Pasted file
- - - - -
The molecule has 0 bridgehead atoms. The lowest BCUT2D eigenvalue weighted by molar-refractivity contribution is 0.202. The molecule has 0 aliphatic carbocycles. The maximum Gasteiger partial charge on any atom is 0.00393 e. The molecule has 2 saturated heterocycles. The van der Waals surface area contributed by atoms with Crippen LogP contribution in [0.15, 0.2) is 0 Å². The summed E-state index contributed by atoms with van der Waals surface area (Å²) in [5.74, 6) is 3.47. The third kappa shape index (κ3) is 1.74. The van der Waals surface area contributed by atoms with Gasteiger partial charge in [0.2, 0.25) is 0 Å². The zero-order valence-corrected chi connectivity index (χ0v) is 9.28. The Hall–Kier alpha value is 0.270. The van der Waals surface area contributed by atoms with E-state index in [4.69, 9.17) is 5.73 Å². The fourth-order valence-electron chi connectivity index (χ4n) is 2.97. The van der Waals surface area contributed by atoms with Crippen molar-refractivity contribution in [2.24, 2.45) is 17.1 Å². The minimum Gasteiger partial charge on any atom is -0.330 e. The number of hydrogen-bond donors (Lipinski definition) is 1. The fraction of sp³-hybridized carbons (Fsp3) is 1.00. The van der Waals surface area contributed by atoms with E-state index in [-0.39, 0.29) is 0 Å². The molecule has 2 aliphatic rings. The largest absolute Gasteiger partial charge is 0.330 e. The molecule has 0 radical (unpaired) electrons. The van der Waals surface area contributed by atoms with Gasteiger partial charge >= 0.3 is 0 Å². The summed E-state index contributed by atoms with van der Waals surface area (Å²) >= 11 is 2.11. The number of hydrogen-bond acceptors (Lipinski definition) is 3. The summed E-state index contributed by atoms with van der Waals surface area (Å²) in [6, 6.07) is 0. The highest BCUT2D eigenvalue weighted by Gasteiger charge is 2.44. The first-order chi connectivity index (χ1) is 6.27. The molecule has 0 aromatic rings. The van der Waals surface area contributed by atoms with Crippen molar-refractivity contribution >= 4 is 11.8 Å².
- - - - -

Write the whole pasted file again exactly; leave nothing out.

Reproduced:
The molecule has 0 bridgehead atoms. The lowest BCUT2D eigenvalue weighted by molar-refractivity contribution is 0.202. The molecule has 0 aliphatic carbocycles. The maximum Gasteiger partial charge on any atom is 0.00393 e. The molecule has 2 saturated heterocycles. The van der Waals surface area contributed by atoms with Crippen LogP contribution in [0.15, 0.2) is 0 Å². The summed E-state index contributed by atoms with van der Waals surface area (Å²) in [5.74, 6) is 3.47. The third kappa shape index (κ3) is 1.74. The van der Waals surface area contributed by atoms with Gasteiger partial charge in [0.2, 0.25) is 0 Å². The zero-order valence-corrected chi connectivity index (χ0v) is 9.28. The Hall–Kier alpha value is 0.270. The van der Waals surface area contributed by atoms with E-state index in [4.69, 9.17) is 5.73 Å². The fourth-order valence-electron chi connectivity index (χ4n) is 2.97. The van der Waals surface area contributed by atoms with Crippen molar-refractivity contribution in [2.24, 2.45) is 17.1 Å². The minimum Gasteiger partial charge on any atom is -0.330 e. The number of hydrogen-bond donors (Lipinski definition) is 1. The fraction of sp³-hybridized carbons (Fsp3) is 1.00. The van der Waals surface area contributed by atoms with E-state index in [-0.39, 0.29) is 0 Å². The molecule has 2 aliphatic rings. The largest absolute Gasteiger partial charge is 0.330 e. The molecule has 0 radical (unpaired) electrons. The van der Waals surface area contributed by atoms with Gasteiger partial charge >= 0.3 is 0 Å². The summed E-state index contributed by atoms with van der Waals surface area (Å²) >= 11 is 2.11. The number of hydrogen-bond acceptors (Lipinski definition) is 3. The summed E-state index contributed by atoms with van der Waals surface area (Å²) in [6, 6.07) is 0. The highest BCUT2D eigenvalue weighted by Gasteiger charge is 2.44. The first-order chi connectivity index (χ1) is 6.27. The molecule has 0 aromatic rings. The van der Waals surface area contributed by atoms with Crippen molar-refractivity contribution >= 4 is 11.8 Å².